Researchers reveal fracture behaviour of sintered steel
February 11, 2015
Researchers from the Spain’s Universidad Carlos III de Madrid (UC3M) have identified new techniques to better understand the behaviour of sintered steels on fracturing. Scientists from the UC3M Powder Technology Group (GTP) have carried out research using a scanning electron microscope to obtain high-resolution images showing how these steels fracture when extreme loads are applied to them.
The materials that are the subject of the research are commercial sintered steels widely used in the automobile industry. Specifically, an Fe-C steel, a steel pre-alloyed with molybdenum (Astaloy Mo grade, Höganäs AB) and the well-known Distaloy AE (Höganäs AB), which is iron alloyed by diffusion with copper, nickel and molybdenum.
The results have helped in understanding the connection between microstructure and properties, which in these materials, it is claimed, entails a technological challenge as not only the phases but also the residual porosity that composes their microstructure come into play. Professor José Manuel Torralba, in the UC3M department of Materials Science and Engineering and Deputy Director of the IMDEA Materials Institute, stressed the fundamental role of porosity in these steels. “The research has revealed, among other things, that the most angular and irregular pores are the first points of ‘nucleation,’ that is, those that initiate the breaking,” stated Prof Torralba.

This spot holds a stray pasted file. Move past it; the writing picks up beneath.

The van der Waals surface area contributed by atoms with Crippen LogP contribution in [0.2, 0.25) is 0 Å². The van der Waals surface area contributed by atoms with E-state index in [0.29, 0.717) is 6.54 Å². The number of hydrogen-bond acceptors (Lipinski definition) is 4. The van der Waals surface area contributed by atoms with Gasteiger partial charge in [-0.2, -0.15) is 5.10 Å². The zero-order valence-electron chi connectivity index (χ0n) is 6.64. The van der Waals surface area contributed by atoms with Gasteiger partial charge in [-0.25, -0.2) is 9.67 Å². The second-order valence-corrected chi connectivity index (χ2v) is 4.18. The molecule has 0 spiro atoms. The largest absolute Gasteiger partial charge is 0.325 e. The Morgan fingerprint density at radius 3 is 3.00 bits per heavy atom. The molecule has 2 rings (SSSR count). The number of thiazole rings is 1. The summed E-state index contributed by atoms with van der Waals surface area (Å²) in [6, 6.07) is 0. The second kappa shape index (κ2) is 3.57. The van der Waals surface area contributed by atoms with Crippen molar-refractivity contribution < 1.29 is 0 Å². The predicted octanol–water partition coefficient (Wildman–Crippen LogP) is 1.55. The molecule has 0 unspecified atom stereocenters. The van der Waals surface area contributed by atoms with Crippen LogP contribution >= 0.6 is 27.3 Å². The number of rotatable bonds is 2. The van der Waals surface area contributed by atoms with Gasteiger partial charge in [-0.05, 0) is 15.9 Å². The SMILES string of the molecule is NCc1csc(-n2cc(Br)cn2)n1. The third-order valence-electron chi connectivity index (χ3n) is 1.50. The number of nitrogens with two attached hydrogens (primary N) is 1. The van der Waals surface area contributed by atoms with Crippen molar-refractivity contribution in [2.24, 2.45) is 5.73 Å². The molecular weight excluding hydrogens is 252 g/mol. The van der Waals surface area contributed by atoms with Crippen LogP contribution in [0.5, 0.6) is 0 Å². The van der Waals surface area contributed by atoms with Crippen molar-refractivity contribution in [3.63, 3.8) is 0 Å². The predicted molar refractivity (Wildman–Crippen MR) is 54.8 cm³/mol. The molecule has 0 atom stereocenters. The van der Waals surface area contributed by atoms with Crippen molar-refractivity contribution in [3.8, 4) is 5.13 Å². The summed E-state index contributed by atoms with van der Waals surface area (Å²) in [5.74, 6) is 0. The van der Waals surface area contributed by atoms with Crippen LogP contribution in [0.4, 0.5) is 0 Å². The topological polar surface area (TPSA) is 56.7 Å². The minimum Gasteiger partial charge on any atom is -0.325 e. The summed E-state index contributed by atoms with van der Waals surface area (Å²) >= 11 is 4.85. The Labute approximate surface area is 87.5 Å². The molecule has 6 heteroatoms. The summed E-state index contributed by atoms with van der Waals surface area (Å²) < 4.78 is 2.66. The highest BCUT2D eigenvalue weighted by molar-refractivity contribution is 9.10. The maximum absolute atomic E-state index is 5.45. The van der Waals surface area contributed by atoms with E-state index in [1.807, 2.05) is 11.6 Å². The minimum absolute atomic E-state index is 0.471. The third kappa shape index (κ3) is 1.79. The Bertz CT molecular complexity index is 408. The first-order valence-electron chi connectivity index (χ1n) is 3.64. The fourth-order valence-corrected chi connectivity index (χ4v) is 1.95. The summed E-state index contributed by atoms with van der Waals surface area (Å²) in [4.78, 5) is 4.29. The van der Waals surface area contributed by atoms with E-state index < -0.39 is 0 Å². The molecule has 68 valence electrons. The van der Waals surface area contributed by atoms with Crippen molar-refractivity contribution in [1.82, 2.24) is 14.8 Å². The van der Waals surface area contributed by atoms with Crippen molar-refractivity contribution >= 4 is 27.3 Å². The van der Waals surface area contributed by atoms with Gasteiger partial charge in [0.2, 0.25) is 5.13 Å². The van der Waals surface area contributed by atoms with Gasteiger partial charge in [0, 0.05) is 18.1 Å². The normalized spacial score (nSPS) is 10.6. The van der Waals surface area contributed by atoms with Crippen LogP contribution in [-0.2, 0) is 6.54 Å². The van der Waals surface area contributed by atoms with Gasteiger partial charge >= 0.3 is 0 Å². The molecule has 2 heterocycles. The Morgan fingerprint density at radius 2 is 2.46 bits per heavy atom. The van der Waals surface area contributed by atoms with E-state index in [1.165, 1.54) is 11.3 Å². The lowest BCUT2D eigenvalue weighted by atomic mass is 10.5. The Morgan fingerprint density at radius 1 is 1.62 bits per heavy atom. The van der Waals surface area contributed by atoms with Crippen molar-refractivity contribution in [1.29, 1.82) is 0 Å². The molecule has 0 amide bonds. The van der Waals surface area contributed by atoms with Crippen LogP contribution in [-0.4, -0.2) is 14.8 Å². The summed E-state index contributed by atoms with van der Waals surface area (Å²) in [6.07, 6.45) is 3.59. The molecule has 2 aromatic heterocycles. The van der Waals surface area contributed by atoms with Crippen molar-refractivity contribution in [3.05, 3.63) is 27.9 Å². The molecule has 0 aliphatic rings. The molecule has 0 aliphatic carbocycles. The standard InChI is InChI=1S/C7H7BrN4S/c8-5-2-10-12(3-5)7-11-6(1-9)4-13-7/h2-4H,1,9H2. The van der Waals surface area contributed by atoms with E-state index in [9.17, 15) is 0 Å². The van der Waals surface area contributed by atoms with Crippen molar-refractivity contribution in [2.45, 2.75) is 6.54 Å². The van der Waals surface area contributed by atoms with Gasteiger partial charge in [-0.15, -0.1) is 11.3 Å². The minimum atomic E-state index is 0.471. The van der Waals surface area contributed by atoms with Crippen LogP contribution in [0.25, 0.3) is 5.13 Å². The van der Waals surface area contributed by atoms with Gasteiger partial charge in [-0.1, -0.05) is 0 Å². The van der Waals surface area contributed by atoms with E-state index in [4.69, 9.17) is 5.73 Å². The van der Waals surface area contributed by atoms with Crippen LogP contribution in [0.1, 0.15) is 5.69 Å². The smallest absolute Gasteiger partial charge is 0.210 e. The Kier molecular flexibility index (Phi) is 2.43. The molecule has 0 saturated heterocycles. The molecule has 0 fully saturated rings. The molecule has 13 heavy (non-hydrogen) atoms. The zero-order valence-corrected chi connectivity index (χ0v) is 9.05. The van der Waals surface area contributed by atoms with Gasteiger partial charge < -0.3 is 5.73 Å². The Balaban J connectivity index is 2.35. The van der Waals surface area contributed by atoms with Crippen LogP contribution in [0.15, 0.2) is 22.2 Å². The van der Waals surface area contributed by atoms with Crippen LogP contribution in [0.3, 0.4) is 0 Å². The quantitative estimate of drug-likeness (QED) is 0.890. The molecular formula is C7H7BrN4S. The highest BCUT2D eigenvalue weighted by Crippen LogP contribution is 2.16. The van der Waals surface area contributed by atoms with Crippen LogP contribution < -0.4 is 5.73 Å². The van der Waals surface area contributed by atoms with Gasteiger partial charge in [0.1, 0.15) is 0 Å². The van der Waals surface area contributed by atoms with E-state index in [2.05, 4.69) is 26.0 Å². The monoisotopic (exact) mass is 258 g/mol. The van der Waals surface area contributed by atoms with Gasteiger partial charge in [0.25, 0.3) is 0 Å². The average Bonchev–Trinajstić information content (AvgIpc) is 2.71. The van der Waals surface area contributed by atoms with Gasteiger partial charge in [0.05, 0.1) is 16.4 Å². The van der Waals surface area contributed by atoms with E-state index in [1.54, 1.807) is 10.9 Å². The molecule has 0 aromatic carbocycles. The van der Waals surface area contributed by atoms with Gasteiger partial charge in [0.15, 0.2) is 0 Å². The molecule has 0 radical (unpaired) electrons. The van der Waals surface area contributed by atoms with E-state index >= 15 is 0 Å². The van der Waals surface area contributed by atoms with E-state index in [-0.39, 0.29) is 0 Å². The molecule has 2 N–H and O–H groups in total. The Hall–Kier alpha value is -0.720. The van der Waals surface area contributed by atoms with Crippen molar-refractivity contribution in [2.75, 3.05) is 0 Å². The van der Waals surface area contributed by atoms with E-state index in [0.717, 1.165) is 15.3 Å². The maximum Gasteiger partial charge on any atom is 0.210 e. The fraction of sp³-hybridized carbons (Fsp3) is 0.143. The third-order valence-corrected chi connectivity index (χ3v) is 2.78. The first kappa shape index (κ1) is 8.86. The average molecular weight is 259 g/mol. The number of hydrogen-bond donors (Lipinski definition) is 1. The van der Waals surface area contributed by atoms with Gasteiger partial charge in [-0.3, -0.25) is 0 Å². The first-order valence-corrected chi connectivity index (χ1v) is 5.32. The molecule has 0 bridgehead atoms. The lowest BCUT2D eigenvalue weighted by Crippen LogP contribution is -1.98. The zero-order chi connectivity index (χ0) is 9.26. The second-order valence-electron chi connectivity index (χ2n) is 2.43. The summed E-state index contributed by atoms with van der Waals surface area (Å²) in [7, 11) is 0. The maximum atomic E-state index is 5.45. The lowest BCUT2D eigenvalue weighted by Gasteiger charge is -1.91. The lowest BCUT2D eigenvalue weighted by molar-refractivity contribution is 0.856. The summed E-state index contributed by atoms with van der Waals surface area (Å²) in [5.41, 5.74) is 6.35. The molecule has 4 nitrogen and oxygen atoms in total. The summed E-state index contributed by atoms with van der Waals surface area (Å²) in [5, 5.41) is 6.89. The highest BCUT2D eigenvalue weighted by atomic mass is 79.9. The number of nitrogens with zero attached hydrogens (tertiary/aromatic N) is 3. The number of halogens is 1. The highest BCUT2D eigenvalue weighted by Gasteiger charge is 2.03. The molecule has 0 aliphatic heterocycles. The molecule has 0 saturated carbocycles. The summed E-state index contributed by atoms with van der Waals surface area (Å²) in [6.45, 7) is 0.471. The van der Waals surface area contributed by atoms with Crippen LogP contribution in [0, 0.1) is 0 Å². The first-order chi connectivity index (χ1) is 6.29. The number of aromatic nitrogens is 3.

“Mechanical and on-site characterisation tests performed in the scanning electron microscope have been essential in understanding the mechanisms of fracture,” which, until this research, “we have never been able to determine, but instead only intuit,” added Elena Bernardo, one of the authors of the study from the UC3M Powder Technology Group.
This study has made it possible to view changes in the microstructure of the material while it is being tested. Moreover, the methodology used is claimed to be applicable to any type of alloy and not only to test its behaviour under pressure, but also its behaviour at high temperatures.